Laurus Trust lead school Cheadle Hulme High School is celebrating another bumper year of A-Level and GCSE results – the best the school has ever achieved.
Seven A-Level students scored a magnificent clean sweep of straight A*s – that’s 25 top A* grades between them!
The Year 13 students achieved a 100 per cent pass rate with one in five of all students gaining three or more straight A*/As. Half of the 132 A-Level students scooped three or more A*/A/Bs.
The Sixth Form’s ‘Magnificent Seven’ are Jo Johnson, Rachel Pindar, Abigail Mountenay, Ben Tocher, Saimah Choudhry, Molly Johnson and Clara Jarvis. Jo is one of four students heading off to study medicine alongside Sana Arshad, Muzammil Khan and Harry Widdowson.
Three students have secured places at Oxford and Cambridge.
CHHS’s GCSE students scooped excellent results too with 11 students being awarded seven or more top grade 9s in this year’s GCSEs. More than 40% of all GCSEs were awarded Grade 7 or above.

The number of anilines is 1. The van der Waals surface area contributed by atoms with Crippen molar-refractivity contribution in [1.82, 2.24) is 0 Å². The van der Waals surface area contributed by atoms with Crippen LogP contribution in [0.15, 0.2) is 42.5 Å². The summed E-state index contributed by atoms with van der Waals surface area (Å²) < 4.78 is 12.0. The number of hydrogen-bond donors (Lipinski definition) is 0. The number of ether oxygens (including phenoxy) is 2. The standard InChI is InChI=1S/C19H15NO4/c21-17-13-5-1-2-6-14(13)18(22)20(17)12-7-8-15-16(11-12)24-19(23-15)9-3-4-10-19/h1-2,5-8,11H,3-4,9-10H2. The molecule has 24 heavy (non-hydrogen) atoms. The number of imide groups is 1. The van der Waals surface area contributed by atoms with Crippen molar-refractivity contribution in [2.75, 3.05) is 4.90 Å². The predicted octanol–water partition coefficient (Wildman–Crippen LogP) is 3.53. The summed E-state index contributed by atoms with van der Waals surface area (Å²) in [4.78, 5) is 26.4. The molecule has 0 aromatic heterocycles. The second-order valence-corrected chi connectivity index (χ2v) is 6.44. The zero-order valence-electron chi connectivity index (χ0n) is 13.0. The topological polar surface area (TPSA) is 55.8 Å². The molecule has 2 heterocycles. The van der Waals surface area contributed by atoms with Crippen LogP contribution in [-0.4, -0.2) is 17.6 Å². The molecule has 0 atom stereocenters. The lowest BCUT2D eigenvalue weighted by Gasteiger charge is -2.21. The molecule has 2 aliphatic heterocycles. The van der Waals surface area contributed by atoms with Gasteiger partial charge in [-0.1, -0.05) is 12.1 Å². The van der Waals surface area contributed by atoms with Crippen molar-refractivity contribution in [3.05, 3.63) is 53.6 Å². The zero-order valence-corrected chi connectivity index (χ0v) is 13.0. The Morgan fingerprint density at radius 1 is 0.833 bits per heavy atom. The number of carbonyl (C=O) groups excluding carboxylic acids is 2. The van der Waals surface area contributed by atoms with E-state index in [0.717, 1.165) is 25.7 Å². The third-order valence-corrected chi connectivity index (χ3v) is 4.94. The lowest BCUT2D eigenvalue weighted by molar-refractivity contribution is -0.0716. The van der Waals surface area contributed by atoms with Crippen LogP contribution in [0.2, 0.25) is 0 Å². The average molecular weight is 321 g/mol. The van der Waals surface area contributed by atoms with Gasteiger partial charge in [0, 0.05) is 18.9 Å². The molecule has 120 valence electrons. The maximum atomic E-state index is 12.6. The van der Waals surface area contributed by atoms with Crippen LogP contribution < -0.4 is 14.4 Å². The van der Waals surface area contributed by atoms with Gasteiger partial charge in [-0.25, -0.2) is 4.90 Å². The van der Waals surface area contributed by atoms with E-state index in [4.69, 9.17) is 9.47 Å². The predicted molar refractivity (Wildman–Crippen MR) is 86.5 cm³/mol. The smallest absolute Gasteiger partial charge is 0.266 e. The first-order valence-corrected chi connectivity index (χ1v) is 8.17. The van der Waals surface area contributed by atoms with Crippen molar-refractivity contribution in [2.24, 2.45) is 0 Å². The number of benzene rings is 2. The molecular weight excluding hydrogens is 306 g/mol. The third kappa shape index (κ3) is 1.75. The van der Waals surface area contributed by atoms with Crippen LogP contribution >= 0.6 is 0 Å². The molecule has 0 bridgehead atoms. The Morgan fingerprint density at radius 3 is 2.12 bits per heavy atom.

A fifth of all Year 11 students received a remarkable tally of straight 7s, 8s and 9s in all their subjects, while an impressive 69% scored grades 9-5 in English and Maths. Grade 5 or above is considered the government’s gold standard at GCSE level.
One Year 11 student, Rowan Stamp, achieved a clean sweep of nine grade 9s.
Dave Brown, CHHS headteacher, said: “Our students have yet again achieved wonderful A-Level and GCSE results. More of them than ever before have been awarded top grades.
“Our school’s ethos is all about enabling our young people to open the door to the future of their choice and with results like these they’ve certainly done that.
“We’re also delighted that the progress students make overall has been shown to be excellent. We congratulate them all for their hard work.”
Laurus Trust CEO Linda Magrath added: “We’re very proud of all our students who have worked so tremendously hard in all our schools. Our unashamedly academic culture has certainly paid off.
“Our aim within the Laurus Trust is to level the playing field and give state school pupils the same educational and life chances as those who are educated privately. I’m delighted that these results equal and, in many cases, better those from the independent sector.”